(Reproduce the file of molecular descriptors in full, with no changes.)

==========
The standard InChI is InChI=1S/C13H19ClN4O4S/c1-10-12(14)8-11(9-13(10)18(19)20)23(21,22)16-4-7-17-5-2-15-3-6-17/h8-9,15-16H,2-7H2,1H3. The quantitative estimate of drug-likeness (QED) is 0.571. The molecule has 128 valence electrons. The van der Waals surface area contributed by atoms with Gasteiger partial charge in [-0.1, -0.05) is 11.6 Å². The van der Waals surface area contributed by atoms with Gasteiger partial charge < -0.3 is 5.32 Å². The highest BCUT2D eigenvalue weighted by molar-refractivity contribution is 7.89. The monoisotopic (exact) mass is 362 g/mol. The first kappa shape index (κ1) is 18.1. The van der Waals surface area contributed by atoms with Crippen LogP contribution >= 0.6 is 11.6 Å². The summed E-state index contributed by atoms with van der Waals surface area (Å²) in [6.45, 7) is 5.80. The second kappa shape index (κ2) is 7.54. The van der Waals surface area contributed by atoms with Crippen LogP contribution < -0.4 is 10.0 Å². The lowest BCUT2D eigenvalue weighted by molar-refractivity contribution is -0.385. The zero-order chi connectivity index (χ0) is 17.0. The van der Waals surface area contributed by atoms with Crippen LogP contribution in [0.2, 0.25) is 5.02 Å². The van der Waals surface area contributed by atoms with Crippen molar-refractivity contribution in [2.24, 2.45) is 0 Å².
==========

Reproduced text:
The standard InChI is InChI=1S/C13H19ClN4O4S/c1-10-12(14)8-11(9-13(10)18(19)20)23(21,22)16-4-7-17-5-2-15-3-6-17/h8-9,15-16H,2-7H2,1H3. The quantitative estimate of drug-likeness (QED) is 0.571. The molecule has 128 valence electrons. The van der Waals surface area contributed by atoms with Gasteiger partial charge in [-0.1, -0.05) is 11.6 Å². The van der Waals surface area contributed by atoms with Gasteiger partial charge < -0.3 is 5.32 Å². The highest BCUT2D eigenvalue weighted by molar-refractivity contribution is 7.89. The monoisotopic (exact) mass is 362 g/mol. The first kappa shape index (κ1) is 18.1. The van der Waals surface area contributed by atoms with Crippen LogP contribution >= 0.6 is 11.6 Å². The summed E-state index contributed by atoms with van der Waals surface area (Å²) in [6.45, 7) is 5.80. The second kappa shape index (κ2) is 7.54. The van der Waals surface area contributed by atoms with Crippen LogP contribution < -0.4 is 10.0 Å². The lowest BCUT2D eigenvalue weighted by molar-refractivity contribution is -0.385. The zero-order chi connectivity index (χ0) is 17.0. The van der Waals surface area contributed by atoms with Crippen LogP contribution in [0.2, 0.25) is 5.02 Å². The van der Waals surface area contributed by atoms with Crippen molar-refractivity contribution in [2.24, 2.45) is 0 Å².